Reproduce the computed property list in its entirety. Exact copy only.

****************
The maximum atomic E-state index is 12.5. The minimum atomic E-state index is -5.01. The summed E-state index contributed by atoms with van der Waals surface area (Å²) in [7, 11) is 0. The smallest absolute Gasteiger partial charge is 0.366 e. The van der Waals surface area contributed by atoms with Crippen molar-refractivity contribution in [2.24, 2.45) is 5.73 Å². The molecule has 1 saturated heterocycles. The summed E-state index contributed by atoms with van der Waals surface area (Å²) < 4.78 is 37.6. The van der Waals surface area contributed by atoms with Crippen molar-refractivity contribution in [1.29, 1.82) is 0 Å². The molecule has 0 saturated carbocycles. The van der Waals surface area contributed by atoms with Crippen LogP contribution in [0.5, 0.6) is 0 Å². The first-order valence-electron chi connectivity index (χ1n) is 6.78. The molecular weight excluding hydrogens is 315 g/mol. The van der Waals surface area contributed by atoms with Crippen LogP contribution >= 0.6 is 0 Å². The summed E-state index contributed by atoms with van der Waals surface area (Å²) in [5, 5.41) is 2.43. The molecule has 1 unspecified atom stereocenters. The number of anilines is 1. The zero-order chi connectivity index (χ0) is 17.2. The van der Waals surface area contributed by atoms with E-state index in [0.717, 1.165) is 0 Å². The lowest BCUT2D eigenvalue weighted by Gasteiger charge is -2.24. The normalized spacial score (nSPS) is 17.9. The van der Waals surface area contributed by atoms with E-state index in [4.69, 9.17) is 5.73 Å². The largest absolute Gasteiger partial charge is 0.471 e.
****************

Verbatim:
The maximum atomic E-state index is 12.5. The minimum atomic E-state index is -5.01. The summed E-state index contributed by atoms with van der Waals surface area (Å²) in [7, 11) is 0. The smallest absolute Gasteiger partial charge is 0.366 e. The van der Waals surface area contributed by atoms with Crippen molar-refractivity contribution in [2.24, 2.45) is 5.73 Å². The molecule has 1 saturated heterocycles. The summed E-state index contributed by atoms with van der Waals surface area (Å²) < 4.78 is 37.6. The van der Waals surface area contributed by atoms with Crippen molar-refractivity contribution in [1.29, 1.82) is 0 Å². The molecule has 0 saturated carbocycles. The van der Waals surface area contributed by atoms with Crippen LogP contribution in [0.5, 0.6) is 0 Å². The first-order valence-electron chi connectivity index (χ1n) is 6.78. The molecular weight excluding hydrogens is 315 g/mol. The van der Waals surface area contributed by atoms with Crippen LogP contribution >= 0.6 is 0 Å². The summed E-state index contributed by atoms with van der Waals surface area (Å²) in [5, 5.41) is 2.43. The molecule has 1 unspecified atom stereocenters. The number of anilines is 1. The zero-order chi connectivity index (χ0) is 17.2. The van der Waals surface area contributed by atoms with E-state index in [0.717, 1.165) is 0 Å². The lowest BCUT2D eigenvalue weighted by Gasteiger charge is -2.24. The normalized spacial score (nSPS) is 17.9. The van der Waals surface area contributed by atoms with E-state index in [4.69, 9.17) is 5.73 Å². The largest absolute Gasteiger partial charge is 0.471 e.